Al Highum, correspondent banker at U.S. Bank in St. Paul, Minn., has been a fixture in the industry since I started covering this business in the mid-1980s. Al’s history, of course, goes back a lot further than mine. Al is very personable and I always enjoy visiting with him about the industry, particularly when he takes the time to reflect back on things decades ago.
Al recently announced he is retiring at the end of this year. I will certainly miss him at the usual industry events. Here is the memo his U.S. Bank colleague Steve Moore sent around regarding Al’s retirement announcement:
Al came into my office recently to announce that after 46.5 years with U.S. Bank, he has decided to retire as of the end of the year. Al started his U.S. Bank career right out of college. I think they had him rolling coins in the basement but was soon promoted to the Correspondent Banking Division.
You could say that First Bank/U.S. Bank blood flowed in Al’s veins from the very beginning as Al is the oldest of the three kids raised in Austin, Minn., by Ozzie and Margaret (Peterson) Highum. Ozzie started his banking career in 1938 in what was then Pipestone National Bank, which was owned by First Bank Shares Company (the holding company which eventually became known as First Bank Systems and today’s U.S. Bancorp). Al came along in 1942 and four years later the Highum family moved to Austin, Minn. Ozzie continued his banking career at First Bank Systems’ affiliate in Austin where he worked as a lender, trust officer and with “time payments” as the then-new product of installment loans was called.
Austin is only a short drive from the Highum family farm in Rushford, Minn., home of many Norwegian families still today. In fact a small fact – - the family farm, situated high on a hill become the source of the Highum name. Al’s ancestors become known as “Highum” as a result of their house on the hill — “High Home” (Ole and Lena sure knew how to make “tings easy back den, ya sure yabetcha”).
Al graduated from the University of Minnesota on June 13, 1964 and started at the bank two days later. He was asked to fill in for a teller who was on maternity leave. He remembers cashing a $75 check for two young men who had asked for the money to be split evenly between them. After hours of trying to figure out how to divide 75 by 2, Al handed over $37.50 to each. A few days later Al was interrogated by the FBI who were investigating the stolen $75 check. Unable to pick the two criminals from a police line-up, Al was then assigned to the Management Training program where he was introduced to the Correspondent Banking Division.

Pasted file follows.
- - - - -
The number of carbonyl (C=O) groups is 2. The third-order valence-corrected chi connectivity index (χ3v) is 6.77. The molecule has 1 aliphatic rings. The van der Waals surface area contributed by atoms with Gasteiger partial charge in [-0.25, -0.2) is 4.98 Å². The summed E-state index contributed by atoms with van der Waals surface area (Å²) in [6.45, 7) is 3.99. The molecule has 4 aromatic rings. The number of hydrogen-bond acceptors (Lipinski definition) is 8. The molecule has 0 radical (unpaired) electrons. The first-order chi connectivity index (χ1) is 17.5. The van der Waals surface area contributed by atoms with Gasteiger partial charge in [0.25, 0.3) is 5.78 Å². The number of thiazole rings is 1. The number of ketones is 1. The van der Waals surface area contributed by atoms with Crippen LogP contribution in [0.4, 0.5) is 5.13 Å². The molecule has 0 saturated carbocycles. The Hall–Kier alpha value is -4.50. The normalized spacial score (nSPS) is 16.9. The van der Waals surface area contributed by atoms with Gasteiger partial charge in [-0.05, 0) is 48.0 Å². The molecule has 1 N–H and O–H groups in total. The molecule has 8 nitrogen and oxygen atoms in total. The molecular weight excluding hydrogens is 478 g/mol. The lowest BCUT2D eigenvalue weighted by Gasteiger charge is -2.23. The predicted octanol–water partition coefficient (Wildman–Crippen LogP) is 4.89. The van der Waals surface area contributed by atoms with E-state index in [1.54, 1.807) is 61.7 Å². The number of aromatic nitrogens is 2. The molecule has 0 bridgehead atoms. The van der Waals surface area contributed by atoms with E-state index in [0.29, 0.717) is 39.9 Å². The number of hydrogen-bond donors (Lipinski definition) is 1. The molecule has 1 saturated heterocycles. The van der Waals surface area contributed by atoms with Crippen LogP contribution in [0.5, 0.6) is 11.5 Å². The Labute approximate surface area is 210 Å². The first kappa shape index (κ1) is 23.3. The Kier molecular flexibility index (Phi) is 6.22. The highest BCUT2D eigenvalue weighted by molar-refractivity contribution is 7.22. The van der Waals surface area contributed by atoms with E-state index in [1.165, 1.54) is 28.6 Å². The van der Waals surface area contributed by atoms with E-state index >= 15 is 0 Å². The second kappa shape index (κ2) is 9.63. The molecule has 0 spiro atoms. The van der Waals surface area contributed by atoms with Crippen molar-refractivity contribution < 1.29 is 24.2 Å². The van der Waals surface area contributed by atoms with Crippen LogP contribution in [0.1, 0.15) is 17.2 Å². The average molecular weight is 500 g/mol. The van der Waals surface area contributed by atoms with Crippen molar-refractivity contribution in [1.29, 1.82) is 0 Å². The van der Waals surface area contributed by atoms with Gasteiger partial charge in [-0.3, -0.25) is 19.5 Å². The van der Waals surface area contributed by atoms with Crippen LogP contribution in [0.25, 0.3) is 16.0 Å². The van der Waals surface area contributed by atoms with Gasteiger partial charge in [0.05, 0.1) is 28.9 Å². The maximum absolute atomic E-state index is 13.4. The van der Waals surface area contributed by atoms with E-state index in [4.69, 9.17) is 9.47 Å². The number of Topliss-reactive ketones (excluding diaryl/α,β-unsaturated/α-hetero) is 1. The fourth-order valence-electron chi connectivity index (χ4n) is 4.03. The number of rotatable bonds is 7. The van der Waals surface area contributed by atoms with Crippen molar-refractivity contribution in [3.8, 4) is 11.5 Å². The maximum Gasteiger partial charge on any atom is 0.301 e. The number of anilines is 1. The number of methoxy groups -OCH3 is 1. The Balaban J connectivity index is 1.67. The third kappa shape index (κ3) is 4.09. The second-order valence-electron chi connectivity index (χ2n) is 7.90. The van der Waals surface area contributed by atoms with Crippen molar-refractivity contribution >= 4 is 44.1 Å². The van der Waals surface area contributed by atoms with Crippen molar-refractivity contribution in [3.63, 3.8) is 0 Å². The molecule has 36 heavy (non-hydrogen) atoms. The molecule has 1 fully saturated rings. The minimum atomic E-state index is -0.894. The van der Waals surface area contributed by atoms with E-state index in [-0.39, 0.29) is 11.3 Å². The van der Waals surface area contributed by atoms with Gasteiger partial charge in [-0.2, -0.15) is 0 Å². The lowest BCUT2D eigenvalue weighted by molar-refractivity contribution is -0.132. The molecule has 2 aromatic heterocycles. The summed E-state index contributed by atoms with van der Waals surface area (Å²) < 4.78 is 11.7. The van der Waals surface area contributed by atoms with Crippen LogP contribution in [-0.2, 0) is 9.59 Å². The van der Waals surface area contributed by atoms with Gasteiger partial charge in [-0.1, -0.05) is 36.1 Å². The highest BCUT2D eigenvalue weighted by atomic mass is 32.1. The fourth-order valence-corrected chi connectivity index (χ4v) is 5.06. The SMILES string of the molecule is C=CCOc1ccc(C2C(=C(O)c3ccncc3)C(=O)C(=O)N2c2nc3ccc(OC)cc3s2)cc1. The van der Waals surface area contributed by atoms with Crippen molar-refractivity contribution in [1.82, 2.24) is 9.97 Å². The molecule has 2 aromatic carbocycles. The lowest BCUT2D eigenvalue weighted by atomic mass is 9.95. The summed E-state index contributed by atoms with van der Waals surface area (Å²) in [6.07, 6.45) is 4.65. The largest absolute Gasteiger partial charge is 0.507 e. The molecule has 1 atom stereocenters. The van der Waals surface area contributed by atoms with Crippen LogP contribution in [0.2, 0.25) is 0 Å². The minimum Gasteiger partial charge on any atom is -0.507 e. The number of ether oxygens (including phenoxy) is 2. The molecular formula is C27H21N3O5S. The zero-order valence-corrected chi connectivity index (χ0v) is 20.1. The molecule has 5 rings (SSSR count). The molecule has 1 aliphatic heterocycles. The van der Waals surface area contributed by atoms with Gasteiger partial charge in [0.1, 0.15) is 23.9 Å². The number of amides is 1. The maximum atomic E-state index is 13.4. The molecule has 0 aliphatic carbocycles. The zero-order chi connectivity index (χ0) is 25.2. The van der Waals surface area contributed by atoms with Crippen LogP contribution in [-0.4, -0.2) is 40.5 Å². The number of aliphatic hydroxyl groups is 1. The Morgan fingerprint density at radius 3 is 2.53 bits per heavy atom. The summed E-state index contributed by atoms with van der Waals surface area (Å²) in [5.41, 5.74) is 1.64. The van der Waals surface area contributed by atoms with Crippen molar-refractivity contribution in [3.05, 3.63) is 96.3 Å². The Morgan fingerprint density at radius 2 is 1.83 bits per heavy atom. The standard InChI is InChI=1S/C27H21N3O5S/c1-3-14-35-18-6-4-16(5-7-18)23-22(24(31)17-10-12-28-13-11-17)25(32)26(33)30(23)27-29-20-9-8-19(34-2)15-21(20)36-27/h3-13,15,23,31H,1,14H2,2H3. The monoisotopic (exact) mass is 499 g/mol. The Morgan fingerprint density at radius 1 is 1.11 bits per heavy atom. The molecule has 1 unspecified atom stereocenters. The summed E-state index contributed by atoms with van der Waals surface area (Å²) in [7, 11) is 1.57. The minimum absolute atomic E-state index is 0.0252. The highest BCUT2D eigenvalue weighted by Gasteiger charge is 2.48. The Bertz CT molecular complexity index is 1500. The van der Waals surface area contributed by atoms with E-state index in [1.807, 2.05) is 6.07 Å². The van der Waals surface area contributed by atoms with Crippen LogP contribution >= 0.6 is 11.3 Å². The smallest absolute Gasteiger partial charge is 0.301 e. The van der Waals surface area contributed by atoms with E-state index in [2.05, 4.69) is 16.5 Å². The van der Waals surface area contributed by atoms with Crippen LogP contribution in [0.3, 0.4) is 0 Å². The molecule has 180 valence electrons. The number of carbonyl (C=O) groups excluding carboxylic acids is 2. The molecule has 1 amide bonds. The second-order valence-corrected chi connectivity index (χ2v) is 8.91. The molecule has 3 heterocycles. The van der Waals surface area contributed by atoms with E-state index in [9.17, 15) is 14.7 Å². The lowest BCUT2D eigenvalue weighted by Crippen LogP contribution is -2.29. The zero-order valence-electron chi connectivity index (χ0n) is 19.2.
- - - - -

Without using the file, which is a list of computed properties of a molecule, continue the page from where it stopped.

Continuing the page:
Before beginning there, he answered his call of duty with the National Guard and spent the next few months “guarding the gold” at Fort Knox. Yes, our very own Al, who handed over $75.00 (evenly divided, I might add) to two aspiring criminals a few months earlier was now in charge of directing traffic on Bullion Blvd at Fort Knox. Obviously, background checks were not as important then as they are now. Upon completing his duty at Fort Knox, he returned to First Bank St Paul’s Correspondent Banking Department where he learned his stiffest competitor was, in fact, First Bank Minneapolis (true story — I can’t make that up).
Needless to say, Al has been a tremendous part of the success story of U.S. Bank’s Correspondent efforts in the 9th Federal Reserve. He is well-loved by at least three generations of bankers in this area. He often reminds the current bank presidents of stories about their parents and grandparents. His long history of customer service, dedication and loyalty is appreciated by both his customers and his co-workers. It will be difficult to replace him not only because of his experience but also because of his dedication to this bank, to his job and to the industry. I trust we will all still be able to hear his signature laugh whenever we have an opportunity to play at any golf course in Minnesota. After all, he’s played most of them and has a story for each.
It is this long history of dedicated service that brought mixed emotions to Al as he told me of his plans to retire. I’m sure his two young grandsons, his lake cabin and the rest of his family will go along way to help ease the transition.
Al will be with us until the end of the year. Please join me in thanking Al for 46.5 years of service and wishing him the very best in retirement.